Isolation and Characterization of EphA2 Antibodies
To generate monoclonal antibodies against epitopes on the extracellular domain of EphA2, gene gun-based immunizations were combined with the RIMMS (repetitive immunization, multiple sites) immunization protocol as described, Briefly, using an Accell gene gun, an SJL mouse was repetitively immunized with a cDNA that encoded for a fusion protein of the EphA2 extracellular domain that had been linked to immunoglobulin (EphA2-Fc). By transfecting epidermal cells in vivo, the EphA2-Fc protein was properly folded, modified and secreted so that it more closely resembled its physiological counterpart than could have been achieved using purified peptides. The mice were immunized using an abbreviated immunization schedule (12 days) to minimize immunodominance 14. Responding B lymphocytes were then isolated from primary lymph nodes to ensure that class switching and affinity maturation had taken place and to maximize the diversity of antigen recognition. These B lymphocytes were then fused with a myeloma (P3XBcl-2-13) that had been engineered to overexpress Bcl-2 in an effort to minimize apoptosis during the fusion and subcloning procedures. (Kilpatrick, K E et al. Hybridoma 17, 569-576 (1998)). The resulting hybridoma cells were divided into 48 different bulk cultures immediately following PEG induced fusion.
As a preliminary screen for EphA2-immunoreactivity, supernatants from bulk culture hybridomas were collected and screened for their ability to stain viable EphA2-overexpressing tumor cells as measured using a fluorescence-based ELISA protocol (FIuorELISA). Since the immunization strategy was intended to generate antibodies that recognize native EphA2 on tumor cells, this particular screening approach was preferable over western blot analyses, which might have biased against antibodies with conformation-restricted epitopes. FluorELISA strategy identified 44 bulk populations that stained EphA2-overexpressing tumor cells (MDA-MB-231, PC-3) but not EphA2-deficient cells (BT474). The immunoreactivity was confirmed using fluorescence microscopy, which revealed a pattern of diffuse membrane staining that was consistent with previous studies of EphA2 subcellular localization. (Zantek, N. D. et al. Cell Growth & Differentiation 10, 629-638 (1999); Zelinski, D. P. et al. Cancer Res 61, 230 1-2306 (2001)). Based on strong immunoreactivity, hybridoma bulk cultures were selected for subcloning by flow cytometry and FIuorELISA was repeated on supernatants collected from subcloned hybridomas.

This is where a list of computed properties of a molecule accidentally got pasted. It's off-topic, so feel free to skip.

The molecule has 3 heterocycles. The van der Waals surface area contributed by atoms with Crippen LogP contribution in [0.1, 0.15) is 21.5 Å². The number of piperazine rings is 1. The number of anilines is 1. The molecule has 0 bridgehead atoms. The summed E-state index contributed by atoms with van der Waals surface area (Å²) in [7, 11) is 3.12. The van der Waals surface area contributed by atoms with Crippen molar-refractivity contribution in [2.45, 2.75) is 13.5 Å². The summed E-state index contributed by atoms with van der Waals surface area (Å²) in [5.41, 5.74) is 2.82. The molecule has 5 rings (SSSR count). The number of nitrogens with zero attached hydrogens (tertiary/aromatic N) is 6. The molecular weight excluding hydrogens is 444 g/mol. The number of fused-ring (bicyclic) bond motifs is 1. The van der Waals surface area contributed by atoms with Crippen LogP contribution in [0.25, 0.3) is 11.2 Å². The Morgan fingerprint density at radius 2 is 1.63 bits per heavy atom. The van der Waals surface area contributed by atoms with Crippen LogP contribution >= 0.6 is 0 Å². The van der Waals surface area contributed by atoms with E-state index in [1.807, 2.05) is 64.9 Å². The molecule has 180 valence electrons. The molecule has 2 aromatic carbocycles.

The specificity of hybridoma subclones for EphA2 was confirmed using multiple analyses. First, cell lysates were collected from EphA2-overexpressing (MDA-MB-231, PC-3) and EphA2-deficient (LNCaP, BT474) cell lines and immunoprecipitated with each candidate antibody. The resulting material was then resolved and subjected to western blot analyses with known EphA2 antibodies (D7, EK166B). The inverse experiment confirmed EphA2 specificity but revealed that some antibodies (B8, B10) could be used for western blotting whereas others (B 13) recognized epitopes that were ablated by denaturing conditions. Finally, each candidate antibody was isotype and all were found to be of the IgG1 subclass (Table V). Based on these analyses, the three most immunoreactive EphA2-specific subclones (B8, B10 and B13) were selected for further analysis.
Table V. Shown is an overview of the EphA2 antibodies used in this study. The antibodies were evaluated for their technical applications as measured using western blot analyses (WB), immunoprecipitation (IP) and immunofluorescence staining (IF) and for their ability to inhibit tumor (MDA-MB-231, PC-3) cell growth in soft agar or channel formation on Matrigel. Note that the B2D6 and D7 antibodies served as negative controls for EphA2 activation. EA1 Fc represents the artificial ligand for EphA2 that has been used in previous studies to activate EphA2.
Selective Inhibition of Malignant Cell Growth